An ancient outburst of stellar formation was discovered in the central region of the Milky Way

2019-12-17

Figure: Image of the central region of the Milky Way obtained with the HAWK-I instrument installed in the VLT. The image combines observations made at three different wavelengths (blue, green, and red filters) covering the far-infrared region of the electromagnetic spectrum. Observation in this range of wavelengths allows us to observe the stars of the central region of our galaxy, which would otherwise be obscured by dust. ©ESO/Nogeras-Lara et al.

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An international team of astronomers, led by the Institute of Astrophysics of Andalusia (IAA) and with the participation of the Centro de Astrobiología (CAB, CSIC-INTA) has found evidence of a dramatic event that occurred in the Milky Way about 1 billion years ago: an outburst of stellar formation so intense that it led to the outbreak of more than one hundred thousand supernovae.

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Recent high-resolution observations obtained by the Very Large Telescope (VLT) of the European Southern Observatory (ESO) in the central part of the Milky Way have uncovered new details on the history of the birth of stars in our galaxy. Thanks to these new observations, astronomers have found evidence of a dramatic event in the past of the Milky Way. "Our unprecedented survey of a large part of the galactic centre has given us a detailed view of the process of star formation in this region of the Milky Way," says Rainer Schsdel, a researcher at the IAA in Granada, Spain, who has led the observations. "Contrary to what was accepted so far, we discovered that the formation of stars has not been continuous," adds Francisco Nogueras-Lara, who led two new studies in the central region of the Milky Way while at the same institute in Granada.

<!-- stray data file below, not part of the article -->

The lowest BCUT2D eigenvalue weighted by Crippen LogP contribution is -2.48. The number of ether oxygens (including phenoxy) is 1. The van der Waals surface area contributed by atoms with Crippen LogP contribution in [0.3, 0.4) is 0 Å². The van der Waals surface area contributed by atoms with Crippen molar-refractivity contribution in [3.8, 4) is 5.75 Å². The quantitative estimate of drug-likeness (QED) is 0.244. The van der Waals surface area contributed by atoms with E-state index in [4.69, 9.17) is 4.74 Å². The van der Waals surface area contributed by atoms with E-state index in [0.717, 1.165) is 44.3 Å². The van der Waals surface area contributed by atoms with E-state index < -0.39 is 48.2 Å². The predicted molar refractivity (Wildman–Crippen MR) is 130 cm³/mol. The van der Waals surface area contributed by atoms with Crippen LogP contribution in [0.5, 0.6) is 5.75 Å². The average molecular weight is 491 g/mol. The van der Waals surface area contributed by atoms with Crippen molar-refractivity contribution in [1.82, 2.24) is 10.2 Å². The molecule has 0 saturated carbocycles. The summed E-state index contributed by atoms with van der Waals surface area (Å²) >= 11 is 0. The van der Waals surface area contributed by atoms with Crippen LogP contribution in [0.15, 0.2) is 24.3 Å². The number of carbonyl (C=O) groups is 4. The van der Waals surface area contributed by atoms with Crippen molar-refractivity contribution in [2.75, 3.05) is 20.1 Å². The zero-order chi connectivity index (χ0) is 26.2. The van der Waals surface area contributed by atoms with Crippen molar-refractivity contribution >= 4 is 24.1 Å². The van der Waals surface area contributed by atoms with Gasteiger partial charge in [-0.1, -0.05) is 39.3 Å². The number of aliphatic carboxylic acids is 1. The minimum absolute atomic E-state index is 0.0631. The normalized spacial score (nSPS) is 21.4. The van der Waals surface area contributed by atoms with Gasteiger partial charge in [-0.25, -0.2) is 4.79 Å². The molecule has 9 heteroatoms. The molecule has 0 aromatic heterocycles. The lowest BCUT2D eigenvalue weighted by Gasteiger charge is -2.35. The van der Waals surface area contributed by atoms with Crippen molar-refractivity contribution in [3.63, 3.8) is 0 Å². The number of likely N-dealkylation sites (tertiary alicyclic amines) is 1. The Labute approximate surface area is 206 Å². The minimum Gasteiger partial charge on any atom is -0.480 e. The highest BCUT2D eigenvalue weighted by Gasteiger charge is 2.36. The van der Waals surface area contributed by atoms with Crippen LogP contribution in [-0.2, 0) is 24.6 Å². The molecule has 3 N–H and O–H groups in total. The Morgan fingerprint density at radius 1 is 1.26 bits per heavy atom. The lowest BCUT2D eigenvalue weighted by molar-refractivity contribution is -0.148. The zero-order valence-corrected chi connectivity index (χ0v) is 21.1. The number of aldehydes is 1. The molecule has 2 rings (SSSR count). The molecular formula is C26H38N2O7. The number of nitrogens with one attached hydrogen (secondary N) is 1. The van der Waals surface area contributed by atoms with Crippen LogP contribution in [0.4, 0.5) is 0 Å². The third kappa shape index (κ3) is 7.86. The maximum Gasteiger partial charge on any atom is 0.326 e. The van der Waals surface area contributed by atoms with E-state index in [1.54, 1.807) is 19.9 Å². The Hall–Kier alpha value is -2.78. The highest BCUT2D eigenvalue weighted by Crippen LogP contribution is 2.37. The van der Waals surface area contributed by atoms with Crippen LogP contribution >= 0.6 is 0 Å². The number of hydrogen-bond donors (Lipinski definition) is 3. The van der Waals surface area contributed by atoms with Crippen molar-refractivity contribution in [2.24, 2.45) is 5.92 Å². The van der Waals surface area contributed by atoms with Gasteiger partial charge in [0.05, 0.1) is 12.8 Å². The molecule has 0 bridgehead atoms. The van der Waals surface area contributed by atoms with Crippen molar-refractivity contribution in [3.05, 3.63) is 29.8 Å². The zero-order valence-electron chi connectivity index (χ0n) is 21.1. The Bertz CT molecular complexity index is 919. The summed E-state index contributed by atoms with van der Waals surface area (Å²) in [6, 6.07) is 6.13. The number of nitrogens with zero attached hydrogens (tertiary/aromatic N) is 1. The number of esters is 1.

In the study, published yesterday in the scientific journal Nature Astronomy, the team found that about 80% of the stars in the central region of the Milky Way formed in the first million years of our galaxy, between 8 billion and 13.5 billion years ago. This initial period of star formation was followed by some six billion years during which very few stars were born. "Long periods of low stellar formation involve a shortage of gas from which the massive black hole of the galactic center is nourished, pointing to the fact that it could form at the dawn of our galaxy and have been on a diet most of the time," says Francisco Najarro, researcher at the CAB and one of the authors of this study.

This period came to an end with the emergence of an intense burst of star formation some billion years ago in which, over a period of less than one hundred million years, in this central region stars were formed with a combined mass possibly as high as a few tens of millions of suns.

"The conditions in the region studied during this burst of activity must have been similar to those of the starburst galaxies, which form stars at speeds of more than 100 solar masses per year, says Nogueras-Lara, which is now based at the Max Planck Institute for Astronomy, in Heidelberg, Germany. Currently, the rate at which the Milky Way is forming stars is about one or two solar masses per year.

"This burst of activity, which should have resulted in the explosion of more than a hundred thousand supernovae, was probably one of the most energetic events in the history of the Milky Way," he adds. During a burst of stellar formation, many massive stars are created, which have a shorter lifespan than lower-mass stars and reach the end of their lives much faster, dying in violent supernova explosions.


 

Fuente: UCC-CAB

Fecha: 2019-12-17

 

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